Another suggestion was to add red twig dogwood bushes. That seemed like a good idea to add in a contrasting color. I made a sample here on another piece of the nuno felt background. I used wool thread in dark orange, red and darker red. I first tried two threads, mixing the colors. The branches felt too fat. So I switched to one thread and decided to use the red and dark red threads. I hand stitched the bush using stem stitch.
Next came stitching it on the piece. I do like the addition of the red. Now I am letting it rest for a bit to decide if I want to add the red in one other area of the landscape. I think it might look more balanced if I had a few bushes further in the background. What do you think?
I made more tulle trees in the same manner with dark green and navy blue tulle. In theory, it seemed like a good idea to overlay these over the black tulle trees. But then when I did that, the trees were just a mish mash and you couldn’t really see them. So I decided to just use the black ones.
Here are the black trees with the birch in place before I stitched them down.
I hand stitched them down with a dark variegated thread and used feather stitch. It added a little bit of green but nothing you could see from a distance.
Then I moved on to the birch trees on the left that are in the background. I hand appliqued the silk paper birch trunk in place and then free motion machine stitched the branches. I want the branches to overlap and not appear all on one “level” so that is why I am stitching each trunk and branches separately.
Here is the progression of the stitching on the background birch trees. This always takes longer than I think it should. But I did like alternating between hand and machine stitching.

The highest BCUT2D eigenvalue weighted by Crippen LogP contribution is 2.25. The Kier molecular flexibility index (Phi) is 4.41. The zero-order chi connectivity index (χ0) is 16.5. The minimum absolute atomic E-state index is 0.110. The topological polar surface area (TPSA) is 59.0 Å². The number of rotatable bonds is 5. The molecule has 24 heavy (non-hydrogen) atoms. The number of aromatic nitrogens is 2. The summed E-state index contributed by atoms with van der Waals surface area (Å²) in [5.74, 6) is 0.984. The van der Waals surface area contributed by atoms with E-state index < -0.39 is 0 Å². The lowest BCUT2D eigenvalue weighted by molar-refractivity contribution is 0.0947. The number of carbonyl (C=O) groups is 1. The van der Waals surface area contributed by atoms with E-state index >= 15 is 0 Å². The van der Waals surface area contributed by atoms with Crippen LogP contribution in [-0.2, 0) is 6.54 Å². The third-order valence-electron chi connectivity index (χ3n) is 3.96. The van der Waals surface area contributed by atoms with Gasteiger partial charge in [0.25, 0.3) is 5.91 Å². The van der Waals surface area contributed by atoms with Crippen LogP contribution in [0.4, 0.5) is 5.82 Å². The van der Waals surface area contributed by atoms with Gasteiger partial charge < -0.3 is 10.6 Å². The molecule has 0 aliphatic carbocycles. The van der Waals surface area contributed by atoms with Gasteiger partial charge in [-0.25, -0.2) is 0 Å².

Here I am auditioning the foreground trees over what I have stitched so far. I think I will probably stitch down the background birches on the right side first but I do like to see how the overlapping trees affects the piece. I am also trying to decide if I should attempt adding more snow to the picture. What do you think?
This is the nuno background I showed a while back. Surprise, surprise, I created another landscape!
I started by adding some yellow orange sheer fabric to indicate the sky and then started auditioning trees cut from dyed silk organza. The trees went through many forms as I went along auditioning colors, sizes and placement.
I began making the foreground trees darker and the background trees lighter. It felt like the sun was coming from behind the hill. So I continued to emphasize that light perspective as I went along.
I was getting closer, adding more shadows and light.
Then I decided that the ground felt too light in the foreground. So I auditioned some sheer scarves in this area. These are light nylon scarves, you can see the edge hasn’t been removed here. Once the edge is cut off, the scarf can be easily frayed to blend into the background. Then on to stitching everything down.
Here’s the piece after I finished hand stitching the applique pieces in place for the trees. I also use a very small seed stitch to stitch down the sheer scarf pieces.
I decided I need something more in the foreground. The darker marks in the middle foreground reminded me of these plants. I think these are a type of wild orchid. This is a photo I took on one of my morning walks in the woods.
Here are the foreground plants. They are a combination of torn black tulle, couched yarns and pistol stitch in perle cottons.
I felt that the bottom of the orchids was a missing something so I added in some grasses which were couched down.
Here is the final piece on it’s fabric background. I have decided to call it First Light. The coloring in this last photo is the closest to the original. Now all it needs is framing.